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Jun 30 2016

Fire Fight – ProPublica

Category: Fire Doors,News,School SecurityLori @ 12:46 am Comments (4)

For the last year or more, our industry has been dealing with legislation overriding the code development process in several states, with regard to classroom security.  The use of politics vs. codes is not a new phenomenon, and we must be prepared for the possibility that it could continue to affect our industry.  It’s best to know early on in the process that something is brewing, so please let me know if you hear of a potential legislative change in your state.

We need to learn a lesson from the continued impact of the opponents of home fire sprinklers.  If you haven’t been following the situation, this is a great article:

Fire Fight – ProPublica

In the spring of 2012, U.S. homebuilders were celebrating a string of victories. In more than a dozen state capitals from Phoenix to Tallahassee, they had managed to block plans to require fire sprinklers in new homes.

Then came a threat from a place they thought was buttoned up: South Carolina.

It happened hours into a marathon session of the obscure council that sets state building codes. Some of the 15 council members who had gathered at the firefighters academy in the woods outside the state capital of Columbia already left for home. Late into the night, the state’s fire marshal, Adolf Zubia, somehow persuaded a majority of those remaining to support sprinklers by a vote of 6-3…

Click here to continue reading this article.


4 Responses to “Fire Fight – ProPublica”

  1. Michael Pedersen says:

    There is a thin line between taking input from industry representatives, and participating in quid-pro-quo. South Carolina is so far to one side they can’t see that line anymore. They’re not alone, of course.

    If you’re receiving awards for being a friend of an industry, you probably should not be allowed to vote on matters relating to that industry…

  2. James Slemmons says:

    See, I would come at this from a different angle. I’d offer home owners a reduction in their property tax and give insurers a tax break when they offer reduced rates when sprinkler systems are installed. Give the end user an incentive to request sprinkler systems from the builder, adding value to their home and saving them money over the long term.

  3. John Payson says:

    How does the water flow rate required for a sprinkler system to be effective compare with the flow rate that is available at the meter in a typical residential setting? The commercial buildings I’ve seen with sprinklers invariably have pipes which are much larger than would be typical for residential plumbing.

  4. Eric T says:

    Where do we draw the line with government intervention? Making sprinklers mandatory in singe family homes seems like it’s going too far. Sure, offer a tax incentive. But that “savings” has to be made up elsewhere. They aren’t giving without receiving.

    Just like the “childproof” outlets/receptacles that are actually adult proof. I recently replaced all of them in a new home because they were IMPOSSIBLE to insert a 3-prong plug into. The builder said I just needed to push harder. The electrician said I need to push evenly and simultaneously with all 3 prongs. It turns out we were all too weak and stupid because they couldn’t do it either. I actually broke the outlet and the junction box trying to plug something in. That shouldn’t happen. Thanks government. Cost savings = none. I had to spend nearly $200 to buy all new old-school outlets and spend several hours replacing all of them.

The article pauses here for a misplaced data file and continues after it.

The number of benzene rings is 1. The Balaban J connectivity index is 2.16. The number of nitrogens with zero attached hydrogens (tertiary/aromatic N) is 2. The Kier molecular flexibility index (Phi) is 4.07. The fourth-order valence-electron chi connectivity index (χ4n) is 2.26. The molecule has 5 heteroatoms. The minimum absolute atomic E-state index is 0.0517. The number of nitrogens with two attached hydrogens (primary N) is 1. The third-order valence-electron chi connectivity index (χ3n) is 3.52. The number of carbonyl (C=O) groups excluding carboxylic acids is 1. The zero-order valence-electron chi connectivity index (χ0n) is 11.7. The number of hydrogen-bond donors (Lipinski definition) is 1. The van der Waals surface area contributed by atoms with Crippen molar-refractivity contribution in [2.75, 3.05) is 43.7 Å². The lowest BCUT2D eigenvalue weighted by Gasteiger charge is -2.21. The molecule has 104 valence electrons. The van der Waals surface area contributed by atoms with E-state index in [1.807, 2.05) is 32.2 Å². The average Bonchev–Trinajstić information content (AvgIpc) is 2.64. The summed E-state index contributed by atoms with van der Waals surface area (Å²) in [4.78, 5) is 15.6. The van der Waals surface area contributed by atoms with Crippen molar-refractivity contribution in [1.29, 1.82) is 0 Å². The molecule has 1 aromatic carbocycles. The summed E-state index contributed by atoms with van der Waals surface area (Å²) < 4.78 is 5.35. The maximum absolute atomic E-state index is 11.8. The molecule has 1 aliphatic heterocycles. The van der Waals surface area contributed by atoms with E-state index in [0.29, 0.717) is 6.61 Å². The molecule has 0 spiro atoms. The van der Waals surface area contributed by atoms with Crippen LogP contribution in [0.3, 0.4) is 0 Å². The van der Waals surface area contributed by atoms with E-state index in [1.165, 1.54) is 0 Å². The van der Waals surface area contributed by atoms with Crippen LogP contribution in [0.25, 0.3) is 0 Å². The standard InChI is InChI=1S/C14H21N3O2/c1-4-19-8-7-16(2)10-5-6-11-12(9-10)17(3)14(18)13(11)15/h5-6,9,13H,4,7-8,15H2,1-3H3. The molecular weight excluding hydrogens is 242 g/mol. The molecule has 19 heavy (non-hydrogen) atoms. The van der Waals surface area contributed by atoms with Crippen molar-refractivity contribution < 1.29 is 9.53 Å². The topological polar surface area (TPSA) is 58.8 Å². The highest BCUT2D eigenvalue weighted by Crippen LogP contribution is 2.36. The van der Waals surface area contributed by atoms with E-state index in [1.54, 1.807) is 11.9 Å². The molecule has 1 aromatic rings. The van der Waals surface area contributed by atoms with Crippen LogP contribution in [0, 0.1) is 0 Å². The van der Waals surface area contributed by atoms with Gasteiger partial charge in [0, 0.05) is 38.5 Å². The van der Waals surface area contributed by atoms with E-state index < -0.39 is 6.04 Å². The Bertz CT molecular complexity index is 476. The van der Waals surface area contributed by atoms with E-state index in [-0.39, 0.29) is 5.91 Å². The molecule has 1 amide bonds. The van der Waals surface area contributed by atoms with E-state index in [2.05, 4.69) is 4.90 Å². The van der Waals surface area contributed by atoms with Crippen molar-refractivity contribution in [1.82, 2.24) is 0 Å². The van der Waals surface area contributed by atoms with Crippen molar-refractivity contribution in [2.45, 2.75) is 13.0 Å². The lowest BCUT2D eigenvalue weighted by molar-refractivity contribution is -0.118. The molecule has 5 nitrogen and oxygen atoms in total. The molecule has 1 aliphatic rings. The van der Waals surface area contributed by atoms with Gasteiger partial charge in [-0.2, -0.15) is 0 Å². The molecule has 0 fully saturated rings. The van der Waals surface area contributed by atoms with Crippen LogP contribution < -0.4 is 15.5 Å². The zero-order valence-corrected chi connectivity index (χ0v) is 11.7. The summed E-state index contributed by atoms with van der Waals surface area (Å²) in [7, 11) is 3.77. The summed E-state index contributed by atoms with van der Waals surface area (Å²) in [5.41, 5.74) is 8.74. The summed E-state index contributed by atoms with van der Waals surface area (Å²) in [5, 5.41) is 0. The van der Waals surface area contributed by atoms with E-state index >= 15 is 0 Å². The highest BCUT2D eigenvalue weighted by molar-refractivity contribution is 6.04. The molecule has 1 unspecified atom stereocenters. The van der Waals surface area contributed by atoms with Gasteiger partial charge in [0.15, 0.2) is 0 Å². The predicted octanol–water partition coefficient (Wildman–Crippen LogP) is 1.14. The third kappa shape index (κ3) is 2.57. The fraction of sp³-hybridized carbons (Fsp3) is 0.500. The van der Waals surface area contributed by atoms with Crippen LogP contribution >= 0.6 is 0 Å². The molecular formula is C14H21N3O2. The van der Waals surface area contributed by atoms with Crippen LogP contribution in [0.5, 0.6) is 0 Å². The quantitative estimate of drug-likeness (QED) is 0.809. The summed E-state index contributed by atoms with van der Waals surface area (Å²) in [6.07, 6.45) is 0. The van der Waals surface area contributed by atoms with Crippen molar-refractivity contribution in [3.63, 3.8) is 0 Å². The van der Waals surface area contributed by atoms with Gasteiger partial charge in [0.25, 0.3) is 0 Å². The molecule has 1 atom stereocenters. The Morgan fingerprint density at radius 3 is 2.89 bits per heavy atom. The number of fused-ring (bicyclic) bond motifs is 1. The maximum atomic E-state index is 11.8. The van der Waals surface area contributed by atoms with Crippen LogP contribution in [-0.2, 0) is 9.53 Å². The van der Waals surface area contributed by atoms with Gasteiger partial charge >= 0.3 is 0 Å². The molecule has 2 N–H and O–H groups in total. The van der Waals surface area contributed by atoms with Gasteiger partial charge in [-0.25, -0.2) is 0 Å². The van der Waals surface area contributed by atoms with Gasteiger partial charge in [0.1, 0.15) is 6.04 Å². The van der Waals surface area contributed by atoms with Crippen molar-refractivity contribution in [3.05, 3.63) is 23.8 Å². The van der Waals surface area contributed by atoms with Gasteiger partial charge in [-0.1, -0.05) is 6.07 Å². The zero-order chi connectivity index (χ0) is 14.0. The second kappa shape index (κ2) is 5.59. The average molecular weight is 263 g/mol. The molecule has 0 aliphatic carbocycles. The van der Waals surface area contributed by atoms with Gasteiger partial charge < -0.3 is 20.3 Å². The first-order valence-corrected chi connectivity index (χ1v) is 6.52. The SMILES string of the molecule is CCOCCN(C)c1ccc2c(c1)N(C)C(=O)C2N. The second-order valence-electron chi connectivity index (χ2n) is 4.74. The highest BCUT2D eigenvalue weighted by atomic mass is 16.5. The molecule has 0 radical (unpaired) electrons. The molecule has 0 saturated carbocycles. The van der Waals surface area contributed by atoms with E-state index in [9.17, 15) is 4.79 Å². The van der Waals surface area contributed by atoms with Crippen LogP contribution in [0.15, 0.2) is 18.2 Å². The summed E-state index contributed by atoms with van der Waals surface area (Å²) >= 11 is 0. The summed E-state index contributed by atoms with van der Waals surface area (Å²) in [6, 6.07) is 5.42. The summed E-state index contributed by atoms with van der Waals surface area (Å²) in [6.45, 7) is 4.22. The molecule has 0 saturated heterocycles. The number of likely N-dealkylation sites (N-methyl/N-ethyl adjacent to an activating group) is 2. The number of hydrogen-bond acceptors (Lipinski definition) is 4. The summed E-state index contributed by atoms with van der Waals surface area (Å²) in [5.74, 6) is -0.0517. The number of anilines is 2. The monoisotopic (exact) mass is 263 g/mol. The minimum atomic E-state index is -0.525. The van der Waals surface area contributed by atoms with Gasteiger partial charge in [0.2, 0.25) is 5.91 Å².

I remember shocking myself as a child. I learned that scissors don’t belong in outlets. I think our government is trying to say that kids today won’t learn from their mistakes.

    I can go on about water-saving faucets and shower heads too. If I want to take a shower and have water pressure that actually rinses the soap off my skin, I should be able to do so. I pay the water bill after all. Do you think that’s a waste of water for others? Sorry. What about all of the water I waste rinsing out bottles, jars, tubs, cans, etc. for the recycling bin? That’s OK because I’m recycling, right? I’m betting I waste more water doing that than the extra pressure I now get from modifying my shower head. I’m also betting the extra time I was spending trying to get soap off of me wasted more water than I use now. This planet is covered in water and I’m counting on someone figuring out how to make all of it more useful. Until then, I’ll enjoy my 5 gpm shower head in lieu of the regulated 2.5 gpm garbage that the government is dictating. And I’ll do it guilt-free.

    My city is actually offering, for free, 1.5 gpm shower heads to those that bring in an old shower head. I can’t imagine what 1.5 gpm would feel like. I called and asked if I could buy the TWO shower heads that get turned in.

    Just curious, what kind of pressure would come out of a spinkler head? If it’s 5gpm or more as some suggested in the comments below the article, by all means, put one above my shower stall and I’ll start my shower every morning with a long candlestick.

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